It’s hard to say. Most schools offer either an online or on-campus EMBA (some offer the program in a hybrid format), but relatively few provide more than one option. That makes it hard to draw comparisons.
The University of Georgia EMBA program is split 50/50 between online and in-person class time, with a tuition of $77,000. The program at Howard University is offered exclusively online for around $66,000, not including fees and extras. The cost of a Duke University EMBA depends on the program. The Global EMBA costs $156,560, while the weekend EMBA costs $152,500. Both offer distance and in-person residency opportunities at identical costs.
Executive MBA programs are designed for seasoned mid- to high-level managers seeking to advance to leadership positions. A significant number of students (although hardly all) already hold a master’s degree that has helped them advance their careers (e.g., a Master of Science in Data Analytics, a Master of Science in Marketing) to its current level. The EMBA helps them gain essential management skills and knowledge.
Since EMBA students typically have at least 10 years of professional work experience, the coursework skips over foundational business management classes and focuses on advanced business concepts.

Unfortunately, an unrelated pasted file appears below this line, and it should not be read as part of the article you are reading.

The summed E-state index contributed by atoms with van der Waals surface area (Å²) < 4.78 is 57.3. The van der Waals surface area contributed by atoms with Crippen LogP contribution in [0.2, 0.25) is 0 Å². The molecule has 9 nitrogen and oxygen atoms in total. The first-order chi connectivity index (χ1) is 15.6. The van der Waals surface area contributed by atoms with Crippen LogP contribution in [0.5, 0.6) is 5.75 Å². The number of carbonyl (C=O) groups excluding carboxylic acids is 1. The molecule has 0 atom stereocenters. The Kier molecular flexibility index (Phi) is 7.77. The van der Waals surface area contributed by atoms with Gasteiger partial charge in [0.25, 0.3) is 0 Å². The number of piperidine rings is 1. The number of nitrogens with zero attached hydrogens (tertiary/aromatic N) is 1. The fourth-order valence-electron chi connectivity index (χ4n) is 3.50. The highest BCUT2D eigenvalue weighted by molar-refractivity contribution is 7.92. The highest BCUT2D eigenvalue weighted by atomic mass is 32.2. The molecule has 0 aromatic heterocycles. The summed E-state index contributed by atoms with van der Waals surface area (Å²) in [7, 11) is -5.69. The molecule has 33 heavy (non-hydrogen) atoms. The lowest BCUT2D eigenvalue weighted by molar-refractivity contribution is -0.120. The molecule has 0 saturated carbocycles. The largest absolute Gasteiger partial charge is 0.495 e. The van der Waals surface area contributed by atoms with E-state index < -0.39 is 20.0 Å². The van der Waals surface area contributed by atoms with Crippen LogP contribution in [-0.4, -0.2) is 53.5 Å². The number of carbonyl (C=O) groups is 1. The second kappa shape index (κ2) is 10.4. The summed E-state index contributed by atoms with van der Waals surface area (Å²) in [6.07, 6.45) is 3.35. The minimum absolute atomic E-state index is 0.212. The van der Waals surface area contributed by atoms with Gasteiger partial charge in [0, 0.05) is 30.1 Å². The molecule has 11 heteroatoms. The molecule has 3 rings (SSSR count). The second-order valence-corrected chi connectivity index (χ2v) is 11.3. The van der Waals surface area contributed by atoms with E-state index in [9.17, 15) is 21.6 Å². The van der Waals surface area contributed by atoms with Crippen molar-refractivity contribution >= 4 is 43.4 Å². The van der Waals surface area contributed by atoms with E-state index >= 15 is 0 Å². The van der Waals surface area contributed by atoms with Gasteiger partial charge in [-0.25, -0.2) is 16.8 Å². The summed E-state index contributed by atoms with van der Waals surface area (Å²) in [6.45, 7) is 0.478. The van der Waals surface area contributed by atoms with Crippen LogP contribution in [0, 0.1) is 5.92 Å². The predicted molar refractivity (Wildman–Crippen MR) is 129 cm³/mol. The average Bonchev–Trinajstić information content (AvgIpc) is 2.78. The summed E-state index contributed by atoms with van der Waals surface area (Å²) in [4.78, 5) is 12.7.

These programs for full-time professionals tend to be fast-paced and intensive, with courses year-round and no time off. The commitment required may include multiple weekend- or week-long immersion experiences and campus residencies.
The average EMBA takes two years to finish, with most accelerated programs lasting between 18 and 20 months. Many EMBA programs run year-round, ignoring the traditional academic year schedule that takes summers off.
Of note, most EMBA programs only admit students with extensive relevant professional work experience. Some programs require at least 10 years of professional experience.
EMBA programs follow many of the same admissions requirements as traditional graduate programs. The application process typically includes letters of recommendation (including one from your current employer), personal essays,transcripts, and your resume/CV. Quite a few programs do not require standardized test scores, since professional experience provides a more reliable indicator of candidates’ ability to succeed in the program.
Students enrolled in Executive MBA programs take advanced business classes focused on various real-world management challenges and include classes such as: